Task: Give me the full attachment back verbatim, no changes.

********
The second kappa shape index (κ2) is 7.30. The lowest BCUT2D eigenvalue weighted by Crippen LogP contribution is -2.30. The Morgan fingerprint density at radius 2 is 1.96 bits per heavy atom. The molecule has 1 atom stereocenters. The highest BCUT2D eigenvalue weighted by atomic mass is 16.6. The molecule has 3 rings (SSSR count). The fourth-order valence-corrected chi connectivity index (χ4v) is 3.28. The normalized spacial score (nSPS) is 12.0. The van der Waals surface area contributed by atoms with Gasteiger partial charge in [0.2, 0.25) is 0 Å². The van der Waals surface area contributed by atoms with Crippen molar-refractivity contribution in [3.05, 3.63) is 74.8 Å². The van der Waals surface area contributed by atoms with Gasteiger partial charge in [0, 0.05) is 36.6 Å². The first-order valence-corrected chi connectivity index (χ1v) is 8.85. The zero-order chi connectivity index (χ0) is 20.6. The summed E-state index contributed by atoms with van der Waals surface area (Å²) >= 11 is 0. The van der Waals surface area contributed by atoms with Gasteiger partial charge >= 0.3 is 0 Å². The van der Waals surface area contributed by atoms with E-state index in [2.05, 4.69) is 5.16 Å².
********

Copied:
The second kappa shape index (κ2) is 7.30. The lowest BCUT2D eigenvalue weighted by Crippen LogP contribution is -2.30. The Morgan fingerprint density at radius 2 is 1.96 bits per heavy atom. The molecule has 1 atom stereocenters. The highest BCUT2D eigenvalue weighted by atomic mass is 16.6. The molecule has 3 rings (SSSR count). The fourth-order valence-corrected chi connectivity index (χ4v) is 3.28. The normalized spacial score (nSPS) is 12.0. The van der Waals surface area contributed by atoms with Gasteiger partial charge in [0.2, 0.25) is 0 Å². The van der Waals surface area contributed by atoms with Crippen molar-refractivity contribution in [3.05, 3.63) is 74.8 Å². The van der Waals surface area contributed by atoms with Gasteiger partial charge in [0, 0.05) is 36.6 Å². The first-order valence-corrected chi connectivity index (χ1v) is 8.85. The zero-order chi connectivity index (χ0) is 20.6. The summed E-state index contributed by atoms with van der Waals surface area (Å²) >= 11 is 0. The van der Waals surface area contributed by atoms with Gasteiger partial charge >= 0.3 is 0 Å². The van der Waals surface area contributed by atoms with E-state index in [2.05, 4.69) is 5.16 Å².